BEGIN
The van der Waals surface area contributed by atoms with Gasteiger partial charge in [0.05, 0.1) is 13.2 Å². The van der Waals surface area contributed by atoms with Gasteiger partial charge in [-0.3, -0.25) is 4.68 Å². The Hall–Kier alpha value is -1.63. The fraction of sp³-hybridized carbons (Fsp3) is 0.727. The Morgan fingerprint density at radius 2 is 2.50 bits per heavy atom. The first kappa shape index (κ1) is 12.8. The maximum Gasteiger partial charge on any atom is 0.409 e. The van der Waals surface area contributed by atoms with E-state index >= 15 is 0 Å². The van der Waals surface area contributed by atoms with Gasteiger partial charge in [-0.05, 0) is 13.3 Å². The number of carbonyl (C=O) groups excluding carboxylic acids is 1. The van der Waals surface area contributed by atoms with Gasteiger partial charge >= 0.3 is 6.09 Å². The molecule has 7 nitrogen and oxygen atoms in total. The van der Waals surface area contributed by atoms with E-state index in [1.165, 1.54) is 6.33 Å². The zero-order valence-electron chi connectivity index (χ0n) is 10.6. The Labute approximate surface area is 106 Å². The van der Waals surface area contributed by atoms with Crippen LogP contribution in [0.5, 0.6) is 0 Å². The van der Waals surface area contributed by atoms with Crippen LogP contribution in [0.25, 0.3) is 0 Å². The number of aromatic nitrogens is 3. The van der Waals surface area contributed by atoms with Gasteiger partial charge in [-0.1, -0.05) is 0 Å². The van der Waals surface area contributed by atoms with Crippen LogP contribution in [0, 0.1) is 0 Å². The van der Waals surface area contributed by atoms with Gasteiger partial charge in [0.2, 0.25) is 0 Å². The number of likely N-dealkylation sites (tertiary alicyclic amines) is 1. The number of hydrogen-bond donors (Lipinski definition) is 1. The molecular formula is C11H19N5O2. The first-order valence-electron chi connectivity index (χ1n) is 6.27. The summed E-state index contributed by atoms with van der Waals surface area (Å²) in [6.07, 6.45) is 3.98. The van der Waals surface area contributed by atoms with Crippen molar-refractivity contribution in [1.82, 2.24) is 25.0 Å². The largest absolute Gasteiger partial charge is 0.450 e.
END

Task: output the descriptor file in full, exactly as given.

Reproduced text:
The van der Waals surface area contributed by atoms with Gasteiger partial charge in [0.05, 0.1) is 13.2 Å². The van der Waals surface area contributed by atoms with Gasteiger partial charge in [-0.3, -0.25) is 4.68 Å². The Hall–Kier alpha value is -1.63. The fraction of sp³-hybridized carbons (Fsp3) is 0.727. The Morgan fingerprint density at radius 2 is 2.50 bits per heavy atom. The first kappa shape index (κ1) is 12.8. The maximum Gasteiger partial charge on any atom is 0.409 e. The van der Waals surface area contributed by atoms with E-state index >= 15 is 0 Å². The van der Waals surface area contributed by atoms with Gasteiger partial charge in [-0.05, 0) is 13.3 Å². The number of carbonyl (C=O) groups excluding carboxylic acids is 1. The van der Waals surface area contributed by atoms with Gasteiger partial charge >= 0.3 is 6.09 Å². The molecule has 7 nitrogen and oxygen atoms in total. The van der Waals surface area contributed by atoms with E-state index in [1.165, 1.54) is 6.33 Å². The zero-order valence-electron chi connectivity index (χ0n) is 10.6. The Labute approximate surface area is 106 Å². The van der Waals surface area contributed by atoms with Crippen LogP contribution in [0.5, 0.6) is 0 Å². The van der Waals surface area contributed by atoms with Crippen LogP contribution in [0.25, 0.3) is 0 Å². The number of aromatic nitrogens is 3. The van der Waals surface area contributed by atoms with Gasteiger partial charge in [-0.1, -0.05) is 0 Å². The van der Waals surface area contributed by atoms with Crippen LogP contribution in [0, 0.1) is 0 Å². The van der Waals surface area contributed by atoms with Gasteiger partial charge in [0.2, 0.25) is 0 Å². The number of likely N-dealkylation sites (tertiary alicyclic amines) is 1. The number of hydrogen-bond donors (Lipinski definition) is 1. The molecular formula is C11H19N5O2. The first-order valence-electron chi connectivity index (χ1n) is 6.27. The summed E-state index contributed by atoms with van der Waals surface area (Å²) in [6.07, 6.45) is 3.98. The van der Waals surface area contributed by atoms with Crippen molar-refractivity contribution in [1.82, 2.24) is 25.0 Å². The largest absolute Gasteiger partial charge is 0.450 e.